• “At least 50% of what students read is informational.”

Ela module overview

ELA Module Overview

  • http://www.engageny.org/sites/default/files/resource/attachments/4m1.module.pdf

  • http://www.engageny.org/resource/grades-3-5-ela-curriculum-appendix-1-teaching-practices-and-protocols

Components of ela modules

Components of ELA Modules

  • Guiding Questions And Big Ideas

  • Performance task: This performance task gives students a chance to apply their understanding through: 1) collaborate with their peers and 2) independently write a paragraph

The two-part performance task centers on

NYSP12 ELA Standards W.4.2, W.4.5, W.4.9, and L.4.3.

Content connections

Content Connections

  • The modules are designed to address English Language Arts standards. However, the module intentionally incorporates Social Studies content that may align to additional teaching during other parts of the day.

Module 1 content connection

Module 1: Content Connection

NYS Social Studies Core Curriculum

  • Native Americans—specifically the Iroquois (Haudenosaunee, People of the Longhouse) and the Algonquian—were early inhabitants of the New York region and state, and contributed to the region’s history.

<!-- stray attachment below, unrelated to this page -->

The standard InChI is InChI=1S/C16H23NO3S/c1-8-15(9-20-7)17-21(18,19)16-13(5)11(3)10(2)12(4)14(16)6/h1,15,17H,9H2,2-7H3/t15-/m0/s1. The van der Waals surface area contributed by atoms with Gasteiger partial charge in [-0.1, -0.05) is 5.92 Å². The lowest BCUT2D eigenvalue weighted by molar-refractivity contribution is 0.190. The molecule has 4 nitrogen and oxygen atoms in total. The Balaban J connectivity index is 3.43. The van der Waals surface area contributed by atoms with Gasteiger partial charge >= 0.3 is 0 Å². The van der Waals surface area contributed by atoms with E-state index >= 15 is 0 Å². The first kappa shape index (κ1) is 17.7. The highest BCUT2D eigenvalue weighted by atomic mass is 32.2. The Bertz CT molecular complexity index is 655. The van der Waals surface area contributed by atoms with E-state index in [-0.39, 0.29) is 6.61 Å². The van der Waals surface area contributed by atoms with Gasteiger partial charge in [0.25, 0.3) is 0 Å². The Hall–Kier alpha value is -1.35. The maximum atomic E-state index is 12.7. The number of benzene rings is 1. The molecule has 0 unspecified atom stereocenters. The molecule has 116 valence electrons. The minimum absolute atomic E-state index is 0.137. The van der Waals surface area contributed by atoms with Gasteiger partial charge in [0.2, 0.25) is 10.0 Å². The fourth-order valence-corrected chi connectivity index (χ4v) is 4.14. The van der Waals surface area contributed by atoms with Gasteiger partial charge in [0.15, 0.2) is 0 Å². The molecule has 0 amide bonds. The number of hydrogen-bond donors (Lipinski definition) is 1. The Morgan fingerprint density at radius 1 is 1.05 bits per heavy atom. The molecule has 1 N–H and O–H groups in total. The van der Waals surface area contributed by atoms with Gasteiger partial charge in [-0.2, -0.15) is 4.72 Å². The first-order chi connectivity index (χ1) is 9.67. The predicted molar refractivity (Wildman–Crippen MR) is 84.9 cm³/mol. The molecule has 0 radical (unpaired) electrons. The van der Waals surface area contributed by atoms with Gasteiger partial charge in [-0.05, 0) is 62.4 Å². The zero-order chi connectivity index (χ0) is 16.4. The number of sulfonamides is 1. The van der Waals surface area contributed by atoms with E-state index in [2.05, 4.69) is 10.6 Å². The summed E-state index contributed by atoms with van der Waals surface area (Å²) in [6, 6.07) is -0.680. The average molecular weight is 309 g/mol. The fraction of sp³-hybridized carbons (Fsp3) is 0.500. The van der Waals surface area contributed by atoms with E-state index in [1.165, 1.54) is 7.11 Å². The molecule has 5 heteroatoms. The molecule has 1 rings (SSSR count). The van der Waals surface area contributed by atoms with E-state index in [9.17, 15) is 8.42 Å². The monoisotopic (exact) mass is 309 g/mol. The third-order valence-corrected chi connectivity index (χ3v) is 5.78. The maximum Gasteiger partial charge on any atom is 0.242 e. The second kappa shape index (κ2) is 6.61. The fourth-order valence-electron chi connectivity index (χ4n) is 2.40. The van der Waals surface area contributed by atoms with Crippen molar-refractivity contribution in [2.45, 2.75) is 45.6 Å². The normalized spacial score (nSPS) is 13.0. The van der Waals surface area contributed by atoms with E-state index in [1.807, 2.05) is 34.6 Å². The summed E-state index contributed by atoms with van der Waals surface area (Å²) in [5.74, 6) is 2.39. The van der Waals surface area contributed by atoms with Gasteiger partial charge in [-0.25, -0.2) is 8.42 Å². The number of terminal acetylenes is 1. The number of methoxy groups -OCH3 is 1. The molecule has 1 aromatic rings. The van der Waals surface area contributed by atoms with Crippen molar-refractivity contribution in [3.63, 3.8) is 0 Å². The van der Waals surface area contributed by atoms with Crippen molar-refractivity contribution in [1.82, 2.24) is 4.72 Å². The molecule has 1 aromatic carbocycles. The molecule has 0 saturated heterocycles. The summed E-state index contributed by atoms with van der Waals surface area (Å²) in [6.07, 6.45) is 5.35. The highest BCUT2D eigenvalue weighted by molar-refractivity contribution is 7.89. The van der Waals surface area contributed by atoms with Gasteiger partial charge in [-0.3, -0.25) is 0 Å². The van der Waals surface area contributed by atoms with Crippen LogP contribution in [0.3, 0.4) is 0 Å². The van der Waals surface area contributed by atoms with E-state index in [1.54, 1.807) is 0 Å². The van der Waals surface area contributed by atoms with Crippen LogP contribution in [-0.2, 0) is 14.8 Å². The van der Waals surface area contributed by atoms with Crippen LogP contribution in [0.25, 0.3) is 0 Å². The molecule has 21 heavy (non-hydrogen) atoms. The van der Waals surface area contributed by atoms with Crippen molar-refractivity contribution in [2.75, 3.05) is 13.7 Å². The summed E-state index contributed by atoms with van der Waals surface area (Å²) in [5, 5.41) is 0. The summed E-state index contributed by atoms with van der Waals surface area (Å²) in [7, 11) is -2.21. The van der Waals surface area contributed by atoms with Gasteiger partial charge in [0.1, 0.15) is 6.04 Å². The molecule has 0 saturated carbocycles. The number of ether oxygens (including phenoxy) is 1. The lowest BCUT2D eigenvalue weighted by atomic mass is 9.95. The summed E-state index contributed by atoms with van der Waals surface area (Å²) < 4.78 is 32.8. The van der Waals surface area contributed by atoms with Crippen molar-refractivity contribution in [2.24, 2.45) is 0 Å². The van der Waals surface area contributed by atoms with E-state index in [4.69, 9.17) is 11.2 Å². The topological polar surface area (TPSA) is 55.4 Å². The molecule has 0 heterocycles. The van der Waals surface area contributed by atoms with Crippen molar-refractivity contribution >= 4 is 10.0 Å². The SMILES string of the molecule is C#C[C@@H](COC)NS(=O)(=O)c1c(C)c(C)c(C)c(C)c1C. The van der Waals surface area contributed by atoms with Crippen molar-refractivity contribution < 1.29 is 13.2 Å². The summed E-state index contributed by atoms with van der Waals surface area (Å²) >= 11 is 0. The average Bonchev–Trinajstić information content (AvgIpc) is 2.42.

• Systems of government exist to create and enforce laws to protect people and communities.

  • Native American groups developed political practices, including a consensus model, that influenced the development of the United States democracy

www. Engageny.org

Nysp12 ccls reading


Central text

Central Text

  • 1. Selections from the Great Law of Peace, or Iroquois


  • 2. Cynthia O’Brien, “The (Really) Great Law of Peace,” in Kayak: Canada’s History Magazine for Kids(2010, Issue 33), 38–39.

  • 3. Mary Englar, The Iroquois: The Six Nations Confederacy (Mankato, MN: Capstone Press, 2003); ISBN: 978-0-7368-4817-6.

  • 4. Joseph Bruchac, Eagle Song (New York: Puffin Books, 1997); ISBN: 978-0-14-130169-3.

  • 5. Marilyn Cram Donahue, “Smart-Speak: How to Say What You Mean,” in Current Health1, December 2003, 12.

  • 6. Clarisel Gonzalez, “Speaking Up,”in Scholastic News (Edition 5/6, 76:14), January 28, 2008, 6.

Instructional focus for the week

Instructional Focus for the week

  • Mystery Symbol: The Iroquois Flag